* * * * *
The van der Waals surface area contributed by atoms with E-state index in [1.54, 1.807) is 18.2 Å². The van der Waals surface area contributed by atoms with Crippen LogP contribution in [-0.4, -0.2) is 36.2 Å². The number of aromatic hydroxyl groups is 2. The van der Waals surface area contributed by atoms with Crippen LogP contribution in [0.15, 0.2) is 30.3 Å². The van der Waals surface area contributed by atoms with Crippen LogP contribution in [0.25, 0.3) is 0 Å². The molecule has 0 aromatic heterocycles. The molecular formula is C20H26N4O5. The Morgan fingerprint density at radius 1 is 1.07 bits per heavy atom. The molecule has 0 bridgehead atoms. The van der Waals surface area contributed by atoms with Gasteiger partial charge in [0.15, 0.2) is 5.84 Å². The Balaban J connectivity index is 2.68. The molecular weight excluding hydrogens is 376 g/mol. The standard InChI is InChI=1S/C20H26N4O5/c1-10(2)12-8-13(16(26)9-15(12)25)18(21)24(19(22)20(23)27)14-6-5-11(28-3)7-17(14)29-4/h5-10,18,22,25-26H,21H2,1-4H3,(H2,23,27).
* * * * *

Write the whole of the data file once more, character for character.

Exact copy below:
The van der Waals surface area contributed by atoms with E-state index in [1.54, 1.807) is 18.2 Å². The van der Waals surface area contributed by atoms with Crippen LogP contribution in [-0.4, -0.2) is 36.2 Å². The number of aromatic hydroxyl groups is 2. The van der Waals surface area contributed by atoms with Crippen LogP contribution in [0.15, 0.2) is 30.3 Å². The van der Waals surface area contributed by atoms with Crippen LogP contribution in [0.25, 0.3) is 0 Å². The molecule has 0 aromatic heterocycles. The molecular formula is C20H26N4O5. The Morgan fingerprint density at radius 1 is 1.07 bits per heavy atom. The molecule has 0 bridgehead atoms. The van der Waals surface area contributed by atoms with Gasteiger partial charge in [0.15, 0.2) is 5.84 Å². The Balaban J connectivity index is 2.68. The molecular weight excluding hydrogens is 376 g/mol. The standard InChI is InChI=1S/C20H26N4O5/c1-10(2)12-8-13(16(26)9-15(12)25)18(21)24(19(22)20(23)27)14-6-5-11(28-3)7-17(14)29-4/h5-10,18,22,25-26H,21H2,1-4H3,(H2,23,27).